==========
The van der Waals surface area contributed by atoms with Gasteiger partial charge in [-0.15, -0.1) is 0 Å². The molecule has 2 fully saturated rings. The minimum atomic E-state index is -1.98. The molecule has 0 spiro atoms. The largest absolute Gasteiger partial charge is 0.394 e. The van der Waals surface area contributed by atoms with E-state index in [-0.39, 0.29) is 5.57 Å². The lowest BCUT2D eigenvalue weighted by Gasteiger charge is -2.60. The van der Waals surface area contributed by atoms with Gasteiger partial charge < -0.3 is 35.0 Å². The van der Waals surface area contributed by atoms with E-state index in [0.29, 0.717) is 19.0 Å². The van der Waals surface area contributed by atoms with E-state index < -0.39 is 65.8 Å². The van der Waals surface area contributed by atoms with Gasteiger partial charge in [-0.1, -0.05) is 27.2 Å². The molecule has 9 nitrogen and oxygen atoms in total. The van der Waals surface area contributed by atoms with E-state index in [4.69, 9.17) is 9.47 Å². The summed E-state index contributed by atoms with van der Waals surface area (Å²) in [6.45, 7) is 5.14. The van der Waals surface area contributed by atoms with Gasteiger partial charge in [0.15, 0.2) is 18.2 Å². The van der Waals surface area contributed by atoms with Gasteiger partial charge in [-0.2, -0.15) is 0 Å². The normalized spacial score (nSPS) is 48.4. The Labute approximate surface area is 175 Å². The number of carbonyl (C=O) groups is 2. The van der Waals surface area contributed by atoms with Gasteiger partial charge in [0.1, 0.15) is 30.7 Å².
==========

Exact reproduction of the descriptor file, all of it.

The van der Waals surface area contributed by atoms with Gasteiger partial charge in [-0.15, -0.1) is 0 Å². The molecule has 2 fully saturated rings. The minimum atomic E-state index is -1.98. The molecule has 0 spiro atoms. The largest absolute Gasteiger partial charge is 0.394 e. The van der Waals surface area contributed by atoms with E-state index in [-0.39, 0.29) is 5.57 Å². The lowest BCUT2D eigenvalue weighted by Gasteiger charge is -2.60. The van der Waals surface area contributed by atoms with Gasteiger partial charge < -0.3 is 35.0 Å². The van der Waals surface area contributed by atoms with E-state index in [0.29, 0.717) is 19.0 Å². The van der Waals surface area contributed by atoms with E-state index < -0.39 is 65.8 Å². The van der Waals surface area contributed by atoms with Gasteiger partial charge in [-0.1, -0.05) is 27.2 Å². The molecule has 9 nitrogen and oxygen atoms in total. The van der Waals surface area contributed by atoms with E-state index in [4.69, 9.17) is 9.47 Å². The summed E-state index contributed by atoms with van der Waals surface area (Å²) in [6.45, 7) is 5.14. The van der Waals surface area contributed by atoms with Gasteiger partial charge in [0.15, 0.2) is 18.2 Å². The van der Waals surface area contributed by atoms with Gasteiger partial charge in [-0.2, -0.15) is 0 Å². The normalized spacial score (nSPS) is 48.4. The Labute approximate surface area is 175 Å². The number of carbonyl (C=O) groups is 2. The van der Waals surface area contributed by atoms with Gasteiger partial charge in [0.1, 0.15) is 30.7 Å².